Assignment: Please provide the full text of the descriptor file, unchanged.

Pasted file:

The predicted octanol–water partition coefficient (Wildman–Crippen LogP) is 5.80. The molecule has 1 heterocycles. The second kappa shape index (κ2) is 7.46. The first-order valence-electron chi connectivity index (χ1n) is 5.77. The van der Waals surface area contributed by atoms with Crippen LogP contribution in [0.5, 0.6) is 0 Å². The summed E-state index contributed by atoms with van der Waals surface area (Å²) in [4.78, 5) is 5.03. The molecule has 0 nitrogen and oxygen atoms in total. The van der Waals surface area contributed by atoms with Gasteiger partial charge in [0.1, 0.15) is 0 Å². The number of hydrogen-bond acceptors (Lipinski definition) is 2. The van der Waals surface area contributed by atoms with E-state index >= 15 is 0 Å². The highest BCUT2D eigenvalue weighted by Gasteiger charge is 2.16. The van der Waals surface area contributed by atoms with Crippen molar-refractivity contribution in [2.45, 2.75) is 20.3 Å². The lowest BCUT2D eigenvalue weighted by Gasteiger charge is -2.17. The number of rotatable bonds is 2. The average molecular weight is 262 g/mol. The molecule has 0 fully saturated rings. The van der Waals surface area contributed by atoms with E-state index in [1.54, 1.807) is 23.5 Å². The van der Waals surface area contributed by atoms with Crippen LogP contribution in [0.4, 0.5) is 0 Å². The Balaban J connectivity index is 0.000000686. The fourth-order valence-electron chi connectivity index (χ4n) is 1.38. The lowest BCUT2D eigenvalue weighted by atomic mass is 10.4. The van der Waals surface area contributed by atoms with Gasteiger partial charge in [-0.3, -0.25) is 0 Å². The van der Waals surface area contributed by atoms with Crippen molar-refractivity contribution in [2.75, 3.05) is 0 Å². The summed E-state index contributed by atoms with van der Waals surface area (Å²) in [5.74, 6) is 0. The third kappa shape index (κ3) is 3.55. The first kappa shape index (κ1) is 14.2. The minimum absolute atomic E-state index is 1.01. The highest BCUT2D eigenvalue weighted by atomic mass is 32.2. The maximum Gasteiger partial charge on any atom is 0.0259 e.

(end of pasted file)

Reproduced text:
The predicted octanol–water partition coefficient (Wildman–Crippen LogP) is 5.80. The molecule has 1 heterocycles. The second kappa shape index (κ2) is 7.46. The first-order valence-electron chi connectivity index (χ1n) is 5.77. The van der Waals surface area contributed by atoms with Crippen LogP contribution in [0.5, 0.6) is 0 Å². The summed E-state index contributed by atoms with van der Waals surface area (Å²) in [4.78, 5) is 5.03. The molecule has 0 nitrogen and oxygen atoms in total. The van der Waals surface area contributed by atoms with Gasteiger partial charge in [0.1, 0.15) is 0 Å². The number of hydrogen-bond acceptors (Lipinski definition) is 2. The van der Waals surface area contributed by atoms with E-state index >= 15 is 0 Å². The highest BCUT2D eigenvalue weighted by Gasteiger charge is 2.16. The van der Waals surface area contributed by atoms with Crippen molar-refractivity contribution in [2.45, 2.75) is 20.3 Å². The lowest BCUT2D eigenvalue weighted by Gasteiger charge is -2.17. The number of rotatable bonds is 2. The average molecular weight is 262 g/mol. The molecule has 0 fully saturated rings. The van der Waals surface area contributed by atoms with E-state index in [1.54, 1.807) is 23.5 Å². The van der Waals surface area contributed by atoms with Crippen LogP contribution in [0.4, 0.5) is 0 Å². The Balaban J connectivity index is 0.000000686. The fourth-order valence-electron chi connectivity index (χ4n) is 1.38. The lowest BCUT2D eigenvalue weighted by atomic mass is 10.4. The van der Waals surface area contributed by atoms with Gasteiger partial charge in [-0.3, -0.25) is 0 Å². The van der Waals surface area contributed by atoms with Crippen molar-refractivity contribution in [2.75, 3.05) is 0 Å². The summed E-state index contributed by atoms with van der Waals surface area (Å²) in [5.74, 6) is 0. The third kappa shape index (κ3) is 3.55. The first kappa shape index (κ1) is 14.2. The minimum absolute atomic E-state index is 1.01. The highest BCUT2D eigenvalue weighted by atomic mass is 32.2. The maximum Gasteiger partial charge on any atom is 0.0259 e.